Let’s start by defining investing. The definition is simple but often forgotten.
Investing is laying out money now to get more money back in the future–more money in real terms, after taking inflation into account. – Warren Buffett
Let us use a simple illustration. It’s a man called “Capital” who is trying to ascend a descending escalator. He exerts all his efforts to exceed the speed at which the escalator descends (and be careful not to trip!). The escalator has a magical property. If Capital succeeds in ascending it, he would grow in size. But if despite his efforts he ends up descending, he will shrink. Shown below is Capital and the escalator along with the forces in either direction.
Note: another magical property of the escalator is that as capital ascends higher over time, the rate at which he grows in size increases exponentially (not linearly). This is the compounding effect.
Capital’s singular goal in life is to grow in size in real terms.
Warren Buffet further takes a more demanding definition of investing: “Investing is defined as the transfer to others of purchasing power now with the reasoned expectation of receiving more purchasing power in the future. More succinctly, investing is forgoing consumption now in order to have the ability to consume more at a later date.”
Categories of Investing
All Investing falls in one of three categories :
The first category is investments denominated in a given currency. Money-market funds, bonds, mortgages, bank deposits, and other similar instruments fall here. Most currency-based investments are thought of as “safe.” In truth they are among the most dangerous. Their volatility (or beta) may be zero, but their risk is huge.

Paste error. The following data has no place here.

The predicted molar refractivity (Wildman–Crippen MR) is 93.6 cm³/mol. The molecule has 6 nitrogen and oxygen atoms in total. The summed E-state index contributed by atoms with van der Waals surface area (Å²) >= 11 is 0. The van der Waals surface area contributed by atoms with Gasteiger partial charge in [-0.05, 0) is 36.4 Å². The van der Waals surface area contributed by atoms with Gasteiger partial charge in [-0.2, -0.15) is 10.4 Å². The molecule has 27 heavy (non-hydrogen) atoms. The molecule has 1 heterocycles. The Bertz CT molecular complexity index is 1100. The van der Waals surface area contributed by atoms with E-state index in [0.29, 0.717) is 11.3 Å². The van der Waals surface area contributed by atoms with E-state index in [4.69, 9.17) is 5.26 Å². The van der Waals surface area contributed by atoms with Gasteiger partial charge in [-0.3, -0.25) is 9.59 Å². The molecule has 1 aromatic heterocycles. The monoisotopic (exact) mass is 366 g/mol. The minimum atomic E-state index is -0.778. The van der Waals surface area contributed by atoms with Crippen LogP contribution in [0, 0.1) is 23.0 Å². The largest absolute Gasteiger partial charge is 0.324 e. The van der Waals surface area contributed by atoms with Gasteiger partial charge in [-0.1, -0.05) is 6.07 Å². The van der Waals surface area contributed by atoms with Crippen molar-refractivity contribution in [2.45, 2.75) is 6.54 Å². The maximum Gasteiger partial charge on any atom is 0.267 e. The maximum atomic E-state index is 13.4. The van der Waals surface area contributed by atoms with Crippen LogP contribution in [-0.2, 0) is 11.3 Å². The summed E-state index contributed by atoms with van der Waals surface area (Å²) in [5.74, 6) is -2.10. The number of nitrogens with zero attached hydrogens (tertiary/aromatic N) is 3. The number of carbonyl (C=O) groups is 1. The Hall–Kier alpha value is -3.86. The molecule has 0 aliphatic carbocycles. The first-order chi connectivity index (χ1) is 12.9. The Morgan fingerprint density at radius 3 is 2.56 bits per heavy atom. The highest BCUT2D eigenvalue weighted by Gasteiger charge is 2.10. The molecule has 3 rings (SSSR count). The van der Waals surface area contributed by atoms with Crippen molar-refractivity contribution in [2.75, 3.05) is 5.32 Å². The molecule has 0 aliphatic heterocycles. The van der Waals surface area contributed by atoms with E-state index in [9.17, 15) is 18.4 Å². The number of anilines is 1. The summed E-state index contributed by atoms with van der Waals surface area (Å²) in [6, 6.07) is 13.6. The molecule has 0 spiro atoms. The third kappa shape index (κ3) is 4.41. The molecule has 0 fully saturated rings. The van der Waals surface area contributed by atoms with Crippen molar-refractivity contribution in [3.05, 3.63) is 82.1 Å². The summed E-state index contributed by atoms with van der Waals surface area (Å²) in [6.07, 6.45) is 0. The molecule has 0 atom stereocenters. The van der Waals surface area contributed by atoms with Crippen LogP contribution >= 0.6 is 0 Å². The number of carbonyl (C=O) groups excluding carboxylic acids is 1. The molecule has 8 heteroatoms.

Governments produce inflation and from time to time their policies spin out of control. The US dollar has fallen a staggering 86% in value since 1965. It takes no less than $7 today to buy what $1 did at that time. Consequently, a tax-free institution would have needed 4.3% interest annually from bond investments over that period to simply maintain its purchasing power. Any manager would have been kidding himself if he thought of any portion of that interest as “income.” For taxpaying investors the picture turns far worse. During the same 47-year period, continuous rolling of U.S. Treasury bills produced 5.7% annually. That sounds satisfactory. But if an individual investor paid personal income taxes at a rate averaging 25%, this 5.7% return would have yielded nothing in the way of real income. This investor’s visible income tax would have stripped him of 1.4 points of the stated yield, and the invisible inflation tax would have devoured the remaining 4.3 points. The implicit inflation “tax” was more than triple the explicit income tax that our investor probably thought of as his main burden. “In God We Trust” may be imprinted on our currency, but the hand that activates our government’s printing press has been all too human. High interest rates, of course, can compensate purchasers for the inflation risk they face with currency-based investments – as they did nicely in the early 1980s.